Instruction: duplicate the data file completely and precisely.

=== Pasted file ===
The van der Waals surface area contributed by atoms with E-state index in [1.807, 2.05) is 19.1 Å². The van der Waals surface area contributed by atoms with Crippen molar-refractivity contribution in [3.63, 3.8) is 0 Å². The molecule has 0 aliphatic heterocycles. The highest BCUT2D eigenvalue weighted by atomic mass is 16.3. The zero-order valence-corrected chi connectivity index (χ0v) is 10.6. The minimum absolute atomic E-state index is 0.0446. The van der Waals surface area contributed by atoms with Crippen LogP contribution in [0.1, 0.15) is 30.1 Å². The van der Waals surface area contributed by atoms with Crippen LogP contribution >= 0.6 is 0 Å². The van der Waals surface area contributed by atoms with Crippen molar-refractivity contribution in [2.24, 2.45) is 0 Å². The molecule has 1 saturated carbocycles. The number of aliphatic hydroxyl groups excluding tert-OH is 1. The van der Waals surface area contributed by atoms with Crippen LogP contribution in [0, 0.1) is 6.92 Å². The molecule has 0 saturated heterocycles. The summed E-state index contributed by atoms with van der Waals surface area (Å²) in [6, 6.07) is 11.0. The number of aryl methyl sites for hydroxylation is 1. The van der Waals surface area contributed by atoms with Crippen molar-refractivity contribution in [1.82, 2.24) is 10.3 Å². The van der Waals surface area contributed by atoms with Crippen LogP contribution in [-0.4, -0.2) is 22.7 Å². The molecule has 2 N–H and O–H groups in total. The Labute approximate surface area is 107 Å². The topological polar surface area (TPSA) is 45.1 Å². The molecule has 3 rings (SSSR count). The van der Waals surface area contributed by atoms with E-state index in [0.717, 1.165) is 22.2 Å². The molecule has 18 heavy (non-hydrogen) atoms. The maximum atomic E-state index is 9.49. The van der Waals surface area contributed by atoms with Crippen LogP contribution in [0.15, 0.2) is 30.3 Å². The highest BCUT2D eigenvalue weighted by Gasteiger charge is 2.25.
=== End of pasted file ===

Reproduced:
The van der Waals surface area contributed by atoms with E-state index in [1.807, 2.05) is 19.1 Å². The van der Waals surface area contributed by atoms with Crippen molar-refractivity contribution in [3.63, 3.8) is 0 Å². The molecule has 0 aliphatic heterocycles. The highest BCUT2D eigenvalue weighted by atomic mass is 16.3. The zero-order valence-corrected chi connectivity index (χ0v) is 10.6. The minimum absolute atomic E-state index is 0.0446. The van der Waals surface area contributed by atoms with Crippen LogP contribution in [0.1, 0.15) is 30.1 Å². The van der Waals surface area contributed by atoms with Crippen LogP contribution >= 0.6 is 0 Å². The van der Waals surface area contributed by atoms with Crippen molar-refractivity contribution in [2.24, 2.45) is 0 Å². The molecule has 1 saturated carbocycles. The number of aliphatic hydroxyl groups excluding tert-OH is 1. The van der Waals surface area contributed by atoms with Crippen LogP contribution in [0, 0.1) is 6.92 Å². The molecule has 0 saturated heterocycles. The summed E-state index contributed by atoms with van der Waals surface area (Å²) in [6, 6.07) is 11.0. The number of aryl methyl sites for hydroxylation is 1. The van der Waals surface area contributed by atoms with Crippen molar-refractivity contribution in [1.82, 2.24) is 10.3 Å². The van der Waals surface area contributed by atoms with Crippen LogP contribution in [-0.4, -0.2) is 22.7 Å². The molecule has 2 N–H and O–H groups in total. The Labute approximate surface area is 107 Å². The topological polar surface area (TPSA) is 45.1 Å². The molecule has 3 rings (SSSR count). The van der Waals surface area contributed by atoms with E-state index in [0.717, 1.165) is 22.2 Å². The molecule has 18 heavy (non-hydrogen) atoms. The maximum atomic E-state index is 9.49. The van der Waals surface area contributed by atoms with Crippen LogP contribution in [0.15, 0.2) is 30.3 Å². The highest BCUT2D eigenvalue weighted by Gasteiger charge is 2.25.